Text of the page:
During field surveys of mosquito breeding sites in the Garhwal region in the state of Uttaranchal, India, several environmental factors that could be quantified were found to be promising as predictors of mosquito occurrence (Pemola and Jauhari 2005). One of the most important factors was the vegetation that favors larval propagation and is correlated with adult densities. Moreover, habitat and climate has also been found to exhibit a correlation with the mosquito species that are present in an area.
Given that a thorough knowledge of physicochemical and biological parameters of the breeding habitats is essential, since each habitat produces specific mosquito species and shows a seasonal progression, we surveyed possible mosquito breeding sites in all three phytogeographic zones of Garhwal and grouped mosquito species associations according to the similarity of their chosen habitats. The present study is the first attempt to understand mosquito associations in different breeding habitats in the Garhwal region of India.
The survey was made between November 2000 to October 2002 from fixed localities across three phytogeographic zones in the Garhwal region: tropical (300–1000 m), sub tropical (1000–2000 m) and temperate (2000–3000 m). The study covered a major part of the 5 districts including Dehra Dun, Pauri, NewTehri, Chamoli and Uttarkashi located between 29°26′N to 31°26′N latitude and 77°39′E to 80°03′E longitude. As per earlier records, the western part of the Himalayas has been found to be extremely rich in plant life. Among the phytogeographic zones, the tropical zone is mainly covered by deciduous forest while sub-Himalayan region consists of sub-tropical forest type including pine forest and mixed oak and rhododendron vegetation. The third zone of temperate forest is composed of conifers, oak and rhododendrons. Details of the selected area such as longitude, latitude and altitude were computed using the global positioning system (GPS) for accurate location of sampling stations and the areas of interest. A portable altimeter was also used for measuring altitude of the mosquito's habitat.
Adult mosquitoes were collected using aspirator and flash light from both indoor and outdoor resting habitats during morning hours (06:00–08:00) every two weeks. Collection of immature mosquitoes was also made on the same day by dipping and netting methods as per WHO (1975) guidelines. Identification is based on adult characters using standard taxonomic keys and catalogues (Christophers 1933; Barraud 1934; Wattal and Kalra 1961; Knight and Stone 1977; Das et al. 1990; Darsie and Pradhan 1990; Nagpal and Sharma 1995). Species were confirmed from adults that emerged in the laboratory from collected immatures. In each locality, the collection spots were fixed in different directions. In addition, random collection was done from every possible habitat. Information on co-existing biotic community and breeding characters was recorded at the time of mosquito sampling. Identified mosquito specimens are deposited in the insect collection records at Zoological Survey of India, Kolkata.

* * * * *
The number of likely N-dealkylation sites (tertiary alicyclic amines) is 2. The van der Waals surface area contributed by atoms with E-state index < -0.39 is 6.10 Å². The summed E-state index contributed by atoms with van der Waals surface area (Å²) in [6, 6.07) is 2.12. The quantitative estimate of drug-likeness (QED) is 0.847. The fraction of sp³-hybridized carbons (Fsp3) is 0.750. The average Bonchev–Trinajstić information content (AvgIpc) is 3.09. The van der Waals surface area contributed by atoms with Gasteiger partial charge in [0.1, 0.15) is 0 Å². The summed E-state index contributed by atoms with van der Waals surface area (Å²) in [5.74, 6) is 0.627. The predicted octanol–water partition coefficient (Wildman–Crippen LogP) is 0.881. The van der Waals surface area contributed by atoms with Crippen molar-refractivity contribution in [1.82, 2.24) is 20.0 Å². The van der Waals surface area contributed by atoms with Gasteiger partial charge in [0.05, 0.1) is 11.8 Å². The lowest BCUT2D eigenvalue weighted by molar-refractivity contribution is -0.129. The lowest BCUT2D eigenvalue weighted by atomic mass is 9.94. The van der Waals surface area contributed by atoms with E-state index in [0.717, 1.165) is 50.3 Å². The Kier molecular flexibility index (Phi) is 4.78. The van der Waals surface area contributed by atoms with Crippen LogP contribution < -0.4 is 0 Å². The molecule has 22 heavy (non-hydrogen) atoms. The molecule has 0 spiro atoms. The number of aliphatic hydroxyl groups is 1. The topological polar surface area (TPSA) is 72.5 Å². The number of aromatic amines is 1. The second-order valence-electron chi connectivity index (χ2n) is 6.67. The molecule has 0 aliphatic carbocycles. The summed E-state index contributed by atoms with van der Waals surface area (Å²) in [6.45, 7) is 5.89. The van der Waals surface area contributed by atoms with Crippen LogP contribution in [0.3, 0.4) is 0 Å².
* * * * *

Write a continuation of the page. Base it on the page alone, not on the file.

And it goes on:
The collected data with respect of adult and immature mosquitoes were analyzed using the following steps - i) listing of operative taxonomic units, ii) development of basic matrix of data and iii) calculation of similarity for each pair of mosquito species. Since the main purpose was to group mosquito species with similar breeding features, the operative taxonomic units chosen were the mosquito species collected. The recorded breeding habitats and physical characters of breeding grounds were analyzed to identify common patterns of immature stage habitats where different mosquito species were collected. Both quantitative (water depth) and qualitative (natural / artificial, permanent / temporary, shady / lighted, water movement, vegetational condition and turbidity) characters were codified as 1/0 (= presence/absence).
A basic matrix of data was developed in tabular form on the basis of codified data, consisting of rows for mosquito species and columns for positive breeding habitats and characters. Values within the cells represent 1 or 0 if each character was recorded for each species or not, respectively. These data were used to analyze and calculate the similarity for all possible pairs of operative taxonomic units. The similarity for all possible combinations of mosquito species pairs (operative taxonomic units) was calculated using the coefficient of association and thereafter the similarity matrix was developed. Operative taxonomic units were grouped on the basis of similarity using cluster analysis (SAS Institute, 1987).
Altogether 34 species of mosquitoes within the following 5 genera, Aedes, Anopheles, Armigeres, Culex and Uranotaenia, were collected (Table 1). Among these, 23 species were immatures. Adults and immatures, 32 and 21 species respectively, were collected in the tropical zone at an elevation between 300–1000 m. 17 species of adults and 11 species of immatures were recovered from the subtropical zone, while from the temperate zone 13 and 8 species were found as adults and immatures respectively. There were a few species of mosquitoes for which only immatures were collected from a particular zone. Phytogeographically, the zones of lower elevation shared higher species abundance than the higher elevation.